Speaking from his home in the capital, Harare, on Sunday, the former president again said he had been "sacked" as part of a military coup and that he left office in order to "avoid conflict".
The former first lady's political ambitions were beleived by many to be the catalyst for the army's decision to intervene in November.
"I can not vote for those who tormented me", he said.
Media were allowed through the gates of the luxury sprawling mansion where chairs were set up on a formal lawn in front of a blue-tiled pagoda to listen.
Mugabe denied meeting MDC Alliance leader Nelson Chamisa after his ouster, let alone funding his campaigns as was widely believed but said he will vote for him anyway, confirming what the young presidential hopeful has been bragging about that he has Mugabe's vote guaranteed.
During the address, he also addresses rumors that he planned to have his wife, Grace Mugabe take over, calling them "utter nonsense".
Priyanka Chopra, Nick Jonas engaged, reports United States media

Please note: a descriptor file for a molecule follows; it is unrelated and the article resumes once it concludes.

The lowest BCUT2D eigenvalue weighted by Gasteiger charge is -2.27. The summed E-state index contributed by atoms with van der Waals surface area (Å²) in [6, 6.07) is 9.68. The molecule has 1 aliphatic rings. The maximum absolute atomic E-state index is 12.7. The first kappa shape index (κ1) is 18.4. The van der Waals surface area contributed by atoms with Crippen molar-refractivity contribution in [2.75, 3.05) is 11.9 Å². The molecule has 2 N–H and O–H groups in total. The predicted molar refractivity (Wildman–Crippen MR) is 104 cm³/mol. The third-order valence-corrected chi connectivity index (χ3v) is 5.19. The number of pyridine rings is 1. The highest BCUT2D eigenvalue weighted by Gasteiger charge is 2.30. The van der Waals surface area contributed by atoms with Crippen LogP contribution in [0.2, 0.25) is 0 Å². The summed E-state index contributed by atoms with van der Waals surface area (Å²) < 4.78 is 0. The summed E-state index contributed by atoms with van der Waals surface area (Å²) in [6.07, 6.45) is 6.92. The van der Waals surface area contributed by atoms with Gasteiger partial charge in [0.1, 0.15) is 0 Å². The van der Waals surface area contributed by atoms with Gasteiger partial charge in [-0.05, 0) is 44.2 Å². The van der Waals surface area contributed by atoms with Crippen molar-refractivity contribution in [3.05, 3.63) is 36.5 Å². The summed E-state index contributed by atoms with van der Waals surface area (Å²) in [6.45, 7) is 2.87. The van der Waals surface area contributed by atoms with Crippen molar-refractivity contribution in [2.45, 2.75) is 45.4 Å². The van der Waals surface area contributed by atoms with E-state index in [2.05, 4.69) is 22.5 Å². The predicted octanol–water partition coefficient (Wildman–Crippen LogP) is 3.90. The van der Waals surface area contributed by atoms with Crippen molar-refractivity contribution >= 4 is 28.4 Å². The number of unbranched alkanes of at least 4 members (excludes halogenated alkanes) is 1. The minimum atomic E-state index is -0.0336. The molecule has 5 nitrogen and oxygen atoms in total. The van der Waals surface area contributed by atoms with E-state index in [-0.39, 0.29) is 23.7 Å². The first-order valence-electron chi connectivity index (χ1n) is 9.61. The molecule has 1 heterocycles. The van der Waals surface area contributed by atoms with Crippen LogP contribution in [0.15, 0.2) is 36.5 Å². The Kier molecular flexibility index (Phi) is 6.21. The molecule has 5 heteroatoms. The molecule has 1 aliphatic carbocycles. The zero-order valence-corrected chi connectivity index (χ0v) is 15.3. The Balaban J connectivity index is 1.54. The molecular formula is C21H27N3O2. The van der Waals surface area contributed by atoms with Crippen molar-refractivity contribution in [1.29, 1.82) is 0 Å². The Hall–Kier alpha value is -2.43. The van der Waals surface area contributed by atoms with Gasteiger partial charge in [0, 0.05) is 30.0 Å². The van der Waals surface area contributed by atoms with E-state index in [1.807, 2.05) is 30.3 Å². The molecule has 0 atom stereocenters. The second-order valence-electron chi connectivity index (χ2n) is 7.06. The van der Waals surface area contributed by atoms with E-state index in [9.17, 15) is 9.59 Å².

But Priyanka's exit isn't the only thing that is holding the film - which is being shot in part in the United Kingdom - back. Last month, the couple spent time in India and Chopra acted as Jonas' plus-one at a family member's wedding.
"I never thought (Mnangagwa) would be the man who turned against me", he added.
With 5.6 million registered voters, the results of the presidential, parliamentary and local elections are due by August 4.
Other candidates include former Vice President and war veteran, Joyce Mujuru as well as senior politician, Elton Mangoma who represents a coalition of 9 political parties under Coalition of Democrats (CODE).
These include issues of investment, education, healthcare and jobs - some estimates suggest that the unemployment rate in Zimbabwe is as high as 90%.
Peter Nyoni is a Zimbabwean businessman who travels frequently between Harare and South Africa.
The most recent survey conducted by a research organization, Afro Barometer, put Mr Mnangagwa ahead of the rest of the candidates with 40%, followed by projected closest rival Mr Chamisa at 37%.
Mugabe defended Zimbabwe's election commission after Chamisa and the opposition raised concerns that the vote will be flawed, saying that "it acts quite freely".